I had a second question which is probably a dumb question, but here
Not a problem.
I'm just wondering how a function that has all varargs knows what to do.
I'm only familiar with the C style of varargs. In that case you
generally used one or more fixed parameters that told you how to
interpret the rest. Like the format string in printf, for example. I
suppose the function could look at a static variable somewhere to get
this data. That sounds messy. Are these functions member functions
with an implied first parameter perhaps? If so, why not explicitly?
I assume you're talking about the va_start intrinsic:
Basically here's the jist of it. At least in C, it's impossible to make
use of varargs parameters in a function with zero declared arguments,
because the va_start macro requires the last argument as the parameter.
LLVM, however, is not necessarily tied down to C (we want to support
arbitrary languages), and adding the argument to va_start just makes
things needlessly more complex (what if the argument passed in is not the
The organization we have now allows us to put the error checking code in
the front-end for languages which do not allow this. For a hypothetical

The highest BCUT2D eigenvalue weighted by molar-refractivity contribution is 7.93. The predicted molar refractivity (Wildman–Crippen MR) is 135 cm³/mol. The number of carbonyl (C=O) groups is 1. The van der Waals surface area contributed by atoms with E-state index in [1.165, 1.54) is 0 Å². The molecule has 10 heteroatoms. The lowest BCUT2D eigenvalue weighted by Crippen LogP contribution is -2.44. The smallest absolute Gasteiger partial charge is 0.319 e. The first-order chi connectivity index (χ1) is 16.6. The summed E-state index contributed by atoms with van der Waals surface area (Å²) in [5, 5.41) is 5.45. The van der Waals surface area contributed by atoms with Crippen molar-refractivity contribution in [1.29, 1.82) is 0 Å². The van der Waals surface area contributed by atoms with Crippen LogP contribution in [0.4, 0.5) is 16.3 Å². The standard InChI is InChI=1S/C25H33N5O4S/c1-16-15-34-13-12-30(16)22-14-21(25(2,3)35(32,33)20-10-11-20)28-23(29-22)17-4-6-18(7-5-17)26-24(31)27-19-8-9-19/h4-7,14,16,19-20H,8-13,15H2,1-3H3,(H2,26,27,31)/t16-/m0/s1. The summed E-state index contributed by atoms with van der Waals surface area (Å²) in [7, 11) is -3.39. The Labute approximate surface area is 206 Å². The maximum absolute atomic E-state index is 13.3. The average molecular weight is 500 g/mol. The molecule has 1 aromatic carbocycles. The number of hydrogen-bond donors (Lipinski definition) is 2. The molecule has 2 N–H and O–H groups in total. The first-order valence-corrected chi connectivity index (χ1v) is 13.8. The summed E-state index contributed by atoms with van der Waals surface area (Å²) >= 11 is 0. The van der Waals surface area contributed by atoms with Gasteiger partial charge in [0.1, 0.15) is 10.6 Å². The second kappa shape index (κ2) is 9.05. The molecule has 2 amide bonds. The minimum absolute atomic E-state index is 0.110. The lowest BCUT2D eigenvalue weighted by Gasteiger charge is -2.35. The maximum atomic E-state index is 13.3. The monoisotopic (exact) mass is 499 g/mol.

language which does allow varargs without a fixed, we support it just
Essentially, these are the three reasons we don't have a restriction:
1. There MIGHT be some language that wants support for funny stuff like
2. It's easier to build the error checking into the C front-end, and then
support the general case in LLVM.
3. Supporting the general case in LLVM is no harder than the "C" case.
Also, FWIW, it's very typical to define a varargs function with no
arguments in C. In particular this function:
Is varargs in C. Contrast this with:
And you are beginning to see a flavor of the fun stuff the C front-end has
to deal with. Of course, you can't USE the varargs in the body, so
the LLVM compiler transforms "void foo()" into "void foo(void)" when the
body is found, assuming it has no arguments.